45For example, on the result of observation :T : “ya ini perhatikan, expression of asking permission. Askingartinya apa?P : “meminta Maam”T : “ yaa meminta, kalau permission nya pang apa?P : “silent, izin Maam”T : “ iya, benar. Jadi asking permission itu artinya meminta izin.Okay yang pertama contoh expression nya : can I help you,miss?” .The transcription above reveals that in lecturing, the teacher usedBahasa Indonesia in order to make pupils more understand aboutmaterials delivered and to avoid misunderstanding.6) Giving directionGiving directions, commands or orders, or initiation with whichpupil is expected to comply with. As the example :T : “ oke di catat lah, ibu menuliskan dulu.kena kalian baca.P : “Yes”T : “ (teacher asked pupils to read the material she wrote in thewhite board )P : “(enthusiast to come forward and read the material)”This transcription shows that teacher gives command to pupils towrite down the material (dialogue) then asked pupils to read itafter they finished writing.

46This category of “gives direction” is commonly applied when theteacher acts as a director which directs the pupils in doing anactivity in the classroom.7) Criticizing or justifying authorityTranscription from forth observation:T : “Ferdi tolong perhatikan, ini ibu lagi menjelaskan. Please,pay attention. Awas ja kada paham, kena ibu tanyai”This transcription reveals that the teacher tried to ask a student tobe quiet by saying “Please, pay attention.” It was related to thepupils‟ behavior in the classroom.2. Pupil Talks1) Pupil talk responseTalk by pupils in response to teacher‟s talk. Teacher initiates thecontact, or soicits pupil statement, or structures the situation.Teacher asks question student gives answer to the question.Such the example :T : “how do you do pupils?”P : “how do you”T : “Good Morning?”P : “Good morning Maam”This transcription indicates that the student understood theteacher‟s language, this response is categorized as the simple andlimited respond.

472) Pupil talk initiationTalk by pupils which they initiate. Expressing own ideas;initiating a new topic; freedom to develop opinions and a line ofthought, like asking thoughtful questions; going beyond theexisting structure.Example :T : “ Bingo, misal no.1 coret, 3 menurun atau mendatar. Siapayang dapat tulisan BINGO pertama kali dia yang menang.Understand ?”P : “oh kaya Sudoku kah Bu mainnya?” (9)T : “ (silent). Finished?”P : “Belum bu”The transcription above indicates that pupils‟ is expressing theirown ideas by saying “oh kaya Sudoku kah Bu mainnya?”The “student initiated” category emerged when pupils had theirown ideas.3. Silence1) Silence or confusionSilence means pauses in interaction during which there is noverbal interaction. This also include silence in which a piece ofaudio and visual equipment. For exampleT : “Okay pupils, today I will give you some exercise, Ibu kasihsoal sebagai review pelajaran yang lalu? (the teacher wrote

48the material on the whiteboard for 15 minutes and no verbalinteraction) Finish?”P : “Not yet. Belum bu. ” (silent, pupils write down the materialon their task book)The “silence” category happened when the teacher wrote thematerial. During that time, there was verbal and non verbalinteraction. Like “Not yet, belum bu” and after that student just(silent) to finished their what the teacher asked them.Another silent is confusion. It means that there is pausing activityfor several times when the teacher asked pupils to do somethingor giving them exercises or asked pupils to play a game. Forexample :T : “make lines. 5 baris ke bawah, 10 ke sampingS : (cannot be recoded, pupils confusion, they make noise)The transcription above shows that pupils at the same timetalking and discussing the topic given by the teacher, so theinteraction could not be recorded. However, the interactionduring game activity refers to the interaction among classmembers. During the activity, the pupils tended to use theirnative languages, either in Indonesia or Banjarese language.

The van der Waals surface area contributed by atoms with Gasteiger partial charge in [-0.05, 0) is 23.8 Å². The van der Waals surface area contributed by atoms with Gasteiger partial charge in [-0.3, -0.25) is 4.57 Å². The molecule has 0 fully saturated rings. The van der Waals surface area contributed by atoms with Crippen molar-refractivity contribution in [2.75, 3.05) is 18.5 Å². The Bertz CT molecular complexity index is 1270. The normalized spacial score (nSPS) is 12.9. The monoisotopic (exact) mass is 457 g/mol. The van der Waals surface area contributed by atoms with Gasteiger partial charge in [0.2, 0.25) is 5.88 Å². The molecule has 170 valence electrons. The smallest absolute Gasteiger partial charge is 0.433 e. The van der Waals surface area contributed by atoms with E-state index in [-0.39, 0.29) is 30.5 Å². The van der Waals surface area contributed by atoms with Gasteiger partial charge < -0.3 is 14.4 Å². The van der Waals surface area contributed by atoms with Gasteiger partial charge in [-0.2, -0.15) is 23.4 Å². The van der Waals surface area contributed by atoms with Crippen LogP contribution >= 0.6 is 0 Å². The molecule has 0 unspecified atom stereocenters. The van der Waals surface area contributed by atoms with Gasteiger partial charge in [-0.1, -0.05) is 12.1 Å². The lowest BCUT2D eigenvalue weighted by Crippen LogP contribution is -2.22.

49Research Question 2Which is the more dominant between teacher talk and pupils talk during theclass?1. Findings based on the interpretation of interaction matrixFrom the data collection, this research recorded four meetings of classroominteractions. Conducting Flanders Interaction Analysis resulted in a matrix ofclassroom interaction. The matrix is presented in tables below.Table 2.1 characteristics of Classroom Interaction of Seventh Grade A of SMP„SMIP 1946‟ Banjarmasin by Flanders Interaction AnalysisCategories (IC 1-10) – ( 1st 221110I51824I5I1745Total22363213102321145N176a. TT 88 x 100 50 %176b. PT 43 x 100 24,43 %176

50Table 2.2 characteristics of Classroom Interaction of Seventh Grade A of SMP„SMIP 1946‟ Banjarmasin by Flanders Interaction Analysis Categories(IC 1-10) – ( 2nd 178328911061226439Totala. TT 9631171b. PT 461712511x 100 56,14 %x 100 26, 90 9N171

51Table 2.3 characteristics of Classroom Interaction of Seventh Grade A of SMP„SMIP 1946‟ Banjarmasin by Flanders Interaction Analysis Categories(IC 1-10) – ( 3rd 225910Total1240a. TT 42 x 100 42,42 %99b. PT 25 x 100 25,25 632N 996

52Table 2.4 characteristics of Classroom Interaction of Seventh Grade A of SMP„SMIP 1946‟ Banjarmasin by Flanders Interaction Analysis Categories(IC 1-10) – ( 4th 5717461757N221a. TT 143 x 100 64,7 %221b. PT 63 x 100 28, 5 %221From the data in the matrix tables above, we can see that, from four meetingobservation the percentage of teacher talks is more dominant than student talks. It canbe conclude that the teacher took most part interaction in the classroom when teaching.